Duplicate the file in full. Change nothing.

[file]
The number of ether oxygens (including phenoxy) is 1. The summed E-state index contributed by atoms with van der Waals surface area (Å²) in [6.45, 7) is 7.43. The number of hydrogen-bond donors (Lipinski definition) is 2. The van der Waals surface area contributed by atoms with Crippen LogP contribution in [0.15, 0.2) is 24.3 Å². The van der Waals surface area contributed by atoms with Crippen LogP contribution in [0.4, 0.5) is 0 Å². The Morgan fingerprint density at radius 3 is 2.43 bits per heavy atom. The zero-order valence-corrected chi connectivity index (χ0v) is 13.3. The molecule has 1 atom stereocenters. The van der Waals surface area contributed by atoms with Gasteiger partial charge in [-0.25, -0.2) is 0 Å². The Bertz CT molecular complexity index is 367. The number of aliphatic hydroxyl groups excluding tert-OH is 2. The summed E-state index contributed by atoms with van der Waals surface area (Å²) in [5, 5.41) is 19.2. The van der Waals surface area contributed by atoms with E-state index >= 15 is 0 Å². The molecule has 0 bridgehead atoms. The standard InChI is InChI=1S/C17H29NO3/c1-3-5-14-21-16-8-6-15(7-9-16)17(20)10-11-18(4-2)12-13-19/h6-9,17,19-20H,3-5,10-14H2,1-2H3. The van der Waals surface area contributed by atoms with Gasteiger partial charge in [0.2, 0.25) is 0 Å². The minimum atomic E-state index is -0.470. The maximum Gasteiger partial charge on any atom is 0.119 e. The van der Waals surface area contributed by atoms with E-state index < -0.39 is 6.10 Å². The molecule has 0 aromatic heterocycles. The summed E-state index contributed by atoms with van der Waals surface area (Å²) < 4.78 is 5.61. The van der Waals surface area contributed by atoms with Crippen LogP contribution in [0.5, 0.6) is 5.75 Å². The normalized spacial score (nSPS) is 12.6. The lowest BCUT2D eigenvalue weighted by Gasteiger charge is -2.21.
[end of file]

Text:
The number of ether oxygens (including phenoxy) is 1. The summed E-state index contributed by atoms with van der Waals surface area (Å²) in [6.45, 7) is 7.43. The number of hydrogen-bond donors (Lipinski definition) is 2. The van der Waals surface area contributed by atoms with Crippen LogP contribution in [0.15, 0.2) is 24.3 Å². The van der Waals surface area contributed by atoms with Crippen LogP contribution in [0.4, 0.5) is 0 Å². The Morgan fingerprint density at radius 3 is 2.43 bits per heavy atom. The zero-order valence-corrected chi connectivity index (χ0v) is 13.3. The molecule has 1 atom stereocenters. The van der Waals surface area contributed by atoms with Gasteiger partial charge in [-0.25, -0.2) is 0 Å². The Bertz CT molecular complexity index is 367. The number of aliphatic hydroxyl groups excluding tert-OH is 2. The summed E-state index contributed by atoms with van der Waals surface area (Å²) in [5, 5.41) is 19.2. The van der Waals surface area contributed by atoms with E-state index >= 15 is 0 Å². The molecule has 0 bridgehead atoms. The standard InChI is InChI=1S/C17H29NO3/c1-3-5-14-21-16-8-6-15(7-9-16)17(20)10-11-18(4-2)12-13-19/h6-9,17,19-20H,3-5,10-14H2,1-2H3. The van der Waals surface area contributed by atoms with Gasteiger partial charge in [0.2, 0.25) is 0 Å². The minimum atomic E-state index is -0.470. The maximum Gasteiger partial charge on any atom is 0.119 e. The van der Waals surface area contributed by atoms with E-state index < -0.39 is 6.10 Å². The molecule has 0 aromatic heterocycles. The summed E-state index contributed by atoms with van der Waals surface area (Å²) < 4.78 is 5.61. The van der Waals surface area contributed by atoms with Crippen LogP contribution in [0.5, 0.6) is 5.75 Å². The normalized spacial score (nSPS) is 12.6. The lowest BCUT2D eigenvalue weighted by Gasteiger charge is -2.21.